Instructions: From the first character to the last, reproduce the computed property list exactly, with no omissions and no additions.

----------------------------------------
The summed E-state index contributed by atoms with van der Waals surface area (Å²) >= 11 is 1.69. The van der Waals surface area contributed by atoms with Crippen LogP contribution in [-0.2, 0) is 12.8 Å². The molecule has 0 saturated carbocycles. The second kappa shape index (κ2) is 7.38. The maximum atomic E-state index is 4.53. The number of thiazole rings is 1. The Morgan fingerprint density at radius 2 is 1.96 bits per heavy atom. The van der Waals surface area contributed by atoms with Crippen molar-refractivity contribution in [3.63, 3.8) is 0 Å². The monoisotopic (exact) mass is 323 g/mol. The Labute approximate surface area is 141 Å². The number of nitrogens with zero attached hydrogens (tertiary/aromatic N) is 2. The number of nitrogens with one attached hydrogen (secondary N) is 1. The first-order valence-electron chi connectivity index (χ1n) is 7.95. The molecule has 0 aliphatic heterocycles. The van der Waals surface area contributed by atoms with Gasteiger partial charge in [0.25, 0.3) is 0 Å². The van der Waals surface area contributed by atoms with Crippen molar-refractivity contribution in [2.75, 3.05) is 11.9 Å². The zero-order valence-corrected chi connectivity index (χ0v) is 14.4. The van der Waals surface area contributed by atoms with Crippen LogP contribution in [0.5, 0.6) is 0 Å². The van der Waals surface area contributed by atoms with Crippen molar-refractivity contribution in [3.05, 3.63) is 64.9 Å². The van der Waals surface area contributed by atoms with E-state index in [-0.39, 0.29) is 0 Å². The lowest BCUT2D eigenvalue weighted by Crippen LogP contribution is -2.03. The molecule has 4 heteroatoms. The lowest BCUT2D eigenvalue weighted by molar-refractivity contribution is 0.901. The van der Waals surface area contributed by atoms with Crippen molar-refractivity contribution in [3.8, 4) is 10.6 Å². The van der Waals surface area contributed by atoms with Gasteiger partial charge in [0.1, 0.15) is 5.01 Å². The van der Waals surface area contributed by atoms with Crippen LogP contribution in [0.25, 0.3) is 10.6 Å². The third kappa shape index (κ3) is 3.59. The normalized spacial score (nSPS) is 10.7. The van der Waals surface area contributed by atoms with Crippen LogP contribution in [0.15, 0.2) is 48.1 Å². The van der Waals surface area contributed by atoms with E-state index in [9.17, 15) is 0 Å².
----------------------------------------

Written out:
The summed E-state index contributed by atoms with van der Waals surface area (Å²) >= 11 is 1.69. The van der Waals surface area contributed by atoms with Crippen LogP contribution in [-0.2, 0) is 12.8 Å². The molecule has 0 saturated carbocycles. The second kappa shape index (κ2) is 7.38. The maximum atomic E-state index is 4.53. The number of thiazole rings is 1. The Morgan fingerprint density at radius 2 is 1.96 bits per heavy atom. The van der Waals surface area contributed by atoms with Crippen molar-refractivity contribution in [3.63, 3.8) is 0 Å². The monoisotopic (exact) mass is 323 g/mol. The Labute approximate surface area is 141 Å². The number of nitrogens with zero attached hydrogens (tertiary/aromatic N) is 2. The number of nitrogens with one attached hydrogen (secondary N) is 1. The first-order valence-electron chi connectivity index (χ1n) is 7.95. The molecule has 0 aliphatic heterocycles. The van der Waals surface area contributed by atoms with Gasteiger partial charge in [0.25, 0.3) is 0 Å². The van der Waals surface area contributed by atoms with Crippen molar-refractivity contribution in [2.75, 3.05) is 11.9 Å². The zero-order valence-corrected chi connectivity index (χ0v) is 14.4. The van der Waals surface area contributed by atoms with Crippen LogP contribution in [0.5, 0.6) is 0 Å². The van der Waals surface area contributed by atoms with Crippen molar-refractivity contribution in [3.05, 3.63) is 64.9 Å². The van der Waals surface area contributed by atoms with E-state index in [-0.39, 0.29) is 0 Å². The lowest BCUT2D eigenvalue weighted by Crippen LogP contribution is -2.03. The molecule has 4 heteroatoms. The lowest BCUT2D eigenvalue weighted by molar-refractivity contribution is 0.901. The van der Waals surface area contributed by atoms with Crippen molar-refractivity contribution in [3.8, 4) is 10.6 Å². The van der Waals surface area contributed by atoms with Gasteiger partial charge in [0.1, 0.15) is 5.01 Å². The van der Waals surface area contributed by atoms with Crippen LogP contribution in [0.25, 0.3) is 10.6 Å². The third kappa shape index (κ3) is 3.59. The normalized spacial score (nSPS) is 10.7. The van der Waals surface area contributed by atoms with Crippen LogP contribution in [0.15, 0.2) is 48.1 Å². The van der Waals surface area contributed by atoms with E-state index in [9.17, 15) is 0 Å².